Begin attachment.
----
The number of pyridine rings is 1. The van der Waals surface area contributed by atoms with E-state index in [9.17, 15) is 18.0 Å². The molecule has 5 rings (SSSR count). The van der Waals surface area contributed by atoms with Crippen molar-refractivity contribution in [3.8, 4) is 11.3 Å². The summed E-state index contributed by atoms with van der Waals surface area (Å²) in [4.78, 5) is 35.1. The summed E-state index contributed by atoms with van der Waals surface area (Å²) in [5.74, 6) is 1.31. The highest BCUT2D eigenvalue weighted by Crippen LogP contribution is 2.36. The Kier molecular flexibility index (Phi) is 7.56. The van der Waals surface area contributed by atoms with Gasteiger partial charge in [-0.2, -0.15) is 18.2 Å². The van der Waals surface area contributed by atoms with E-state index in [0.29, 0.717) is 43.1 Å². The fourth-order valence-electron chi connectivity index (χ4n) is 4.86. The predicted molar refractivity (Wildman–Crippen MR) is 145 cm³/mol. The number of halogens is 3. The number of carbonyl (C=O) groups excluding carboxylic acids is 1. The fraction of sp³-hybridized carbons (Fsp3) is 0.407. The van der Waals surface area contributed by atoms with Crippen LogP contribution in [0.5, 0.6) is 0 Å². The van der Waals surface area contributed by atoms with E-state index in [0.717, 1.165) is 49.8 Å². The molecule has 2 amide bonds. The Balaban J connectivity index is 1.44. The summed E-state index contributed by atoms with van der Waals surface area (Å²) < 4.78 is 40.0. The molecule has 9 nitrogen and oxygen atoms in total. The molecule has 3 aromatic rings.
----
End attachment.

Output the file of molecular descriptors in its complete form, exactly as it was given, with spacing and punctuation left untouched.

The number of pyridine rings is 1. The van der Waals surface area contributed by atoms with E-state index in [9.17, 15) is 18.0 Å². The molecule has 5 rings (SSSR count). The van der Waals surface area contributed by atoms with Crippen molar-refractivity contribution in [3.8, 4) is 11.3 Å². The summed E-state index contributed by atoms with van der Waals surface area (Å²) in [4.78, 5) is 35.1. The summed E-state index contributed by atoms with van der Waals surface area (Å²) in [5.74, 6) is 1.31. The highest BCUT2D eigenvalue weighted by Crippen LogP contribution is 2.36. The Kier molecular flexibility index (Phi) is 7.56. The van der Waals surface area contributed by atoms with Gasteiger partial charge in [-0.2, -0.15) is 18.2 Å². The van der Waals surface area contributed by atoms with E-state index in [0.29, 0.717) is 43.1 Å². The fourth-order valence-electron chi connectivity index (χ4n) is 4.86. The predicted molar refractivity (Wildman–Crippen MR) is 145 cm³/mol. The number of halogens is 3. The number of carbonyl (C=O) groups excluding carboxylic acids is 1. The fraction of sp³-hybridized carbons (Fsp3) is 0.407. The van der Waals surface area contributed by atoms with Crippen LogP contribution in [0.5, 0.6) is 0 Å². The van der Waals surface area contributed by atoms with E-state index in [0.717, 1.165) is 49.8 Å². The molecule has 2 amide bonds. The Balaban J connectivity index is 1.44. The summed E-state index contributed by atoms with van der Waals surface area (Å²) < 4.78 is 40.0. The molecule has 9 nitrogen and oxygen atoms in total. The molecule has 3 aromatic rings.